I’ve always viewed relationships from their limitations, rather than as being advantageous.
Although I’ve never been above moping around about the house about the lack of a cute boy to a) spoon with, b) makeout with and c) hold hands with (also known as the Holy Trinity of Relationship Bonuses) this has never been enough for me to run out and buy a push-up bra and start shaving my legs in the ultimate bid for a boyfriend. My wheatbag, when heated properly, was a solid substitute. (Although, I have to admit, it was never very good at kissing back.)
My ideal relationship has always been hurried love affair that lasts a short while—a weekend, even, perhaps--and dissipates before the sun comes up on Monday morning. There are no harsh breakups, there are just circumstances that cause you to happily part ways, with fond memories in your mouth. Both parties pine after the other, maybe sending a letter back and forth, maybe a postcard, or even just cryptic packages in the mail with no note, except a tiny postscript containing only Xs and Os and a drawing of a dinosaur.
And while that sounds very idealistic, I’ve had a couple of relationships that fall into this category. The kind that movies are made of—heart throbbing, hand-holding, eye-gazing, laughing at each of the other’s jokes constantly, kissing passionately and trying to hold onto a moment before time robs you of it. (In Australia, I had a relationship just like this. I met Ronen at my hostel after accidentally hitting his car with a basketball in classic Jess fashion, and we went swimming together later that day. A huge wave crashed me into him, and our lips met—you can’t get much more romantic comedy cliché than that. There were walks on the beach, and glasses of wine, and books exchanged. There were even dolphins. But at the end of the two days, when he offered to travel up the coast with me for the next three weeks, I immediately said no. I wasn’t willing to sacrifice my independence just for some hand-holding and aqueous mammals.)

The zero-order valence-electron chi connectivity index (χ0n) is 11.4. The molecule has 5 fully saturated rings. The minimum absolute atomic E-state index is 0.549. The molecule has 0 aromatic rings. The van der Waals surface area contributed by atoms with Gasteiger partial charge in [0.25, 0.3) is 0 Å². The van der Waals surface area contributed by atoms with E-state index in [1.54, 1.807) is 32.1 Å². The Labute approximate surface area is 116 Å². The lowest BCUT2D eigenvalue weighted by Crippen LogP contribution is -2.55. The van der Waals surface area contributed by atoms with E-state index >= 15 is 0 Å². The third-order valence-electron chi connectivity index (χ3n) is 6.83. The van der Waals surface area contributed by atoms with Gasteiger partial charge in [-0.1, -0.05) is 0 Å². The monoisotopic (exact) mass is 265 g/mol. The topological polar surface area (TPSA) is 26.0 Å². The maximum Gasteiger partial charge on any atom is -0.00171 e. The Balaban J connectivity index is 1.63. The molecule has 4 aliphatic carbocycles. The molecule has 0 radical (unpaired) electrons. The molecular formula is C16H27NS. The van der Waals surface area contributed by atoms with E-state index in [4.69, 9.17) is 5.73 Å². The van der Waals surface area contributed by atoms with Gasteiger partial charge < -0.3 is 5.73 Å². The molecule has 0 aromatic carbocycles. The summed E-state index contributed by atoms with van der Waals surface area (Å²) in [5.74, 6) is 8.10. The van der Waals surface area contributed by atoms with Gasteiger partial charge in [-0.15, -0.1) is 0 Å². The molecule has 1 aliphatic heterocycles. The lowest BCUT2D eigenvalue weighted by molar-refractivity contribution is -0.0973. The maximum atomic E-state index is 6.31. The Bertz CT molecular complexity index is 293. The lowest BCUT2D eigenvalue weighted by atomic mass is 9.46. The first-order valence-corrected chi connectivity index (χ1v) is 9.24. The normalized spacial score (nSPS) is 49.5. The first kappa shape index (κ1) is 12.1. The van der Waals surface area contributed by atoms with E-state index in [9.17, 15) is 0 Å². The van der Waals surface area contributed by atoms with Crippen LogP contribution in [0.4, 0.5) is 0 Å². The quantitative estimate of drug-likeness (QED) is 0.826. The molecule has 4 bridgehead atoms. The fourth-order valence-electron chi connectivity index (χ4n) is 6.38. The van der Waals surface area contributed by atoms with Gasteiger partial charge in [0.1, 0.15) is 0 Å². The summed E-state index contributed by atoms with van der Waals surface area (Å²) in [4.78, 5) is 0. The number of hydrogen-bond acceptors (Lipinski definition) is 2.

And when I think back on the last three years of my life, three years that I spent (mainly) happy and (mostly) single, the list of things that I’ve accomplished that were only possible because I was single are overwhelming. If I had a boyfriend, would I have moved to Toronto? Would I have gone to Vanuatu? As much as I’d like to tell myself that it would have all been the same regardless, having a dedicated wheatbag for a partner allowed me to do all these things. I wouldn’t have moved across the country. I wouldn’t have traveled across the world. I wouldn’t have met all the amazing people I know today.
For the most part, my decisions have been completely independent and selfish for the last three years. And that’s the way I like them.
And that’s the way I’ve always envisioned my life. A future of completely independent and selfish decisions where no other parties are truly involved and/or subsequently hurt by whatever decisions I might make. I guess this is why I’ve never been that interested in marriage.
I’ve always thought that’s what relationships were all about—sacrificing your independence to be with another person.
And while that may be partially true, what I’m starting to realize is that maybe the difference comes when you truly want to be with someone. Because suddenly, it’s no longer sacrifices or limitations. Instead, maybe it’s a whole new set of possibilities.